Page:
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With the economy still sluggish and students struggling to make ends meet, it has become increasingly common for students to pull out the plastic to cover the college bills–and that could mean trouble in a world where student debt seems to be ever increasing.
Teaching your child the ins and outs of budgeting for college and how to responsibly use credit cards could mean the difference between graduating free and clear, and stepping into the world of adulthood with a shackle of consumer debt. If you want my two cents, that difference is definitely worth a quick conversation.
Colleges, Congress and Credit Cards
While parents may not be too keen on handing their eighteen-year-old a brand new credit card, colleges are beginning to see it as the new norm. In fact, college bookstores have been lobbying hard to get their vendor side credit card fees reduced for years–and Congress has finally done something about it.
A recent amendment passed in the Senate would lower and regulate the processing fees that banks charge vendors who take credit card payments. Reducing these fees, which are often charged to consumers through higher prices, might actually end up helping students who routinely use their cards to cover the costs of books and tuition.
To Use or Abuse?
Last year I reported on a Sallie Mae statistic that showed the average college student to have $3,173 in credit card debt. That is a large number for any student–not to mention those grappling with growing student loan debt and the tough job market.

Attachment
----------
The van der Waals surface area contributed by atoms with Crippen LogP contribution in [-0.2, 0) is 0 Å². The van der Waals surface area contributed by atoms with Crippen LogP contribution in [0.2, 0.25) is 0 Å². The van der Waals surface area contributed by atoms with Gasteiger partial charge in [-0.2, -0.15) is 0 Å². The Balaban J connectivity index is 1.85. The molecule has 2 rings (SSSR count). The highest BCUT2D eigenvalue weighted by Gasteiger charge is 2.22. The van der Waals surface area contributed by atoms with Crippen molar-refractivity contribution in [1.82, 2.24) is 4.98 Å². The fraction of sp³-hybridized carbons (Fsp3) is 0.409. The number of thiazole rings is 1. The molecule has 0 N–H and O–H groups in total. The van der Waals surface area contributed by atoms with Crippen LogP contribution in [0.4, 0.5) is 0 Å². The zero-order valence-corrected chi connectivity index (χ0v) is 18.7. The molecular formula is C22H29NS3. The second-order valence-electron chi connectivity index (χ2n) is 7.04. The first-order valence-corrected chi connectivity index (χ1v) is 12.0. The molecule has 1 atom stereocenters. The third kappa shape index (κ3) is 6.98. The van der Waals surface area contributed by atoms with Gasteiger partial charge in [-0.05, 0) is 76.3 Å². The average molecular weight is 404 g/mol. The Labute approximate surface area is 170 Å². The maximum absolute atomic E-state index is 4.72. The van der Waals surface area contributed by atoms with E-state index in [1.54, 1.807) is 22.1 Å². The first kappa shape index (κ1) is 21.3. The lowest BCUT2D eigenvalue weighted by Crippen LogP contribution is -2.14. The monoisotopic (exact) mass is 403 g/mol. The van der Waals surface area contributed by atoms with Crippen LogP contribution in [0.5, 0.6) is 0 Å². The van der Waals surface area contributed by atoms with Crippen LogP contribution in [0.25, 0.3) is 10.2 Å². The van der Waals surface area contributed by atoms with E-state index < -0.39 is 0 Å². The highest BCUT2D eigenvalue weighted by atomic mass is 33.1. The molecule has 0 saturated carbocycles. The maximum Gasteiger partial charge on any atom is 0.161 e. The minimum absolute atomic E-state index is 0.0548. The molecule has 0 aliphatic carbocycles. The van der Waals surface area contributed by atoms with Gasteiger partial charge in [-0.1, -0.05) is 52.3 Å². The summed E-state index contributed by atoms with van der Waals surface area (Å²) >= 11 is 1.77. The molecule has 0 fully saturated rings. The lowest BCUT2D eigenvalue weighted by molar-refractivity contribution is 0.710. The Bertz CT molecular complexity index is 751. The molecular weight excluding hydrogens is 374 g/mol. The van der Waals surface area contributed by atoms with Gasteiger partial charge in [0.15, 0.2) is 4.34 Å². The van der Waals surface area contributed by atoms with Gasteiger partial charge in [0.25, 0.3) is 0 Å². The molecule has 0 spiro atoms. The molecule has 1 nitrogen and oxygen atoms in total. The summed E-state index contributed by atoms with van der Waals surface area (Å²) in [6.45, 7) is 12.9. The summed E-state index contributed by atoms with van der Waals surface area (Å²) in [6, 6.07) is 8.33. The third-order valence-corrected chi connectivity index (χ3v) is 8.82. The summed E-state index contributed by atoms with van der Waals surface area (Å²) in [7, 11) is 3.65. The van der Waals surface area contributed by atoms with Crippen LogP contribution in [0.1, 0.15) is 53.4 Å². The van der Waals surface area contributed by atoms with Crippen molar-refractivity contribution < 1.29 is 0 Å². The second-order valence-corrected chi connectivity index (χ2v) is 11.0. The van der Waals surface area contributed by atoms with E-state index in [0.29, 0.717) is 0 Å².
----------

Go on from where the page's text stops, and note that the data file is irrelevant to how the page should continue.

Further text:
You can help your child choose to use (but not abuse) a credit card by discussing the basics of credit card use in college terms. For example:
The Upside of Credit Cards
As intimidating as they may seem, credit cards don’t have to be a negative for your student. A properly managed card can help students establish their credit score, which can help them qualify to rent an apartment or get a car loan further down the road.
Once your student has learned to manage a basic credit card, he or she can also look into a rewards card. Rewards cards can help them get cash back on their purchases. Yet again, parents and students need to do their research! Not all cards are created equal–some offer cash back while others offer airline miles or points towards gift cards. Some offer a higher rewards percentage on purchases like gas and groceries than on other purchases. (Rewards cards, too, can carry high annual fees or interest rates; and abusing or neglecting a card like this can lead to a heavy debt load.)
Remember, educating your child about building good credit and keeping a low level of debt now can really give your child a boost when graduation arrives!
All the best,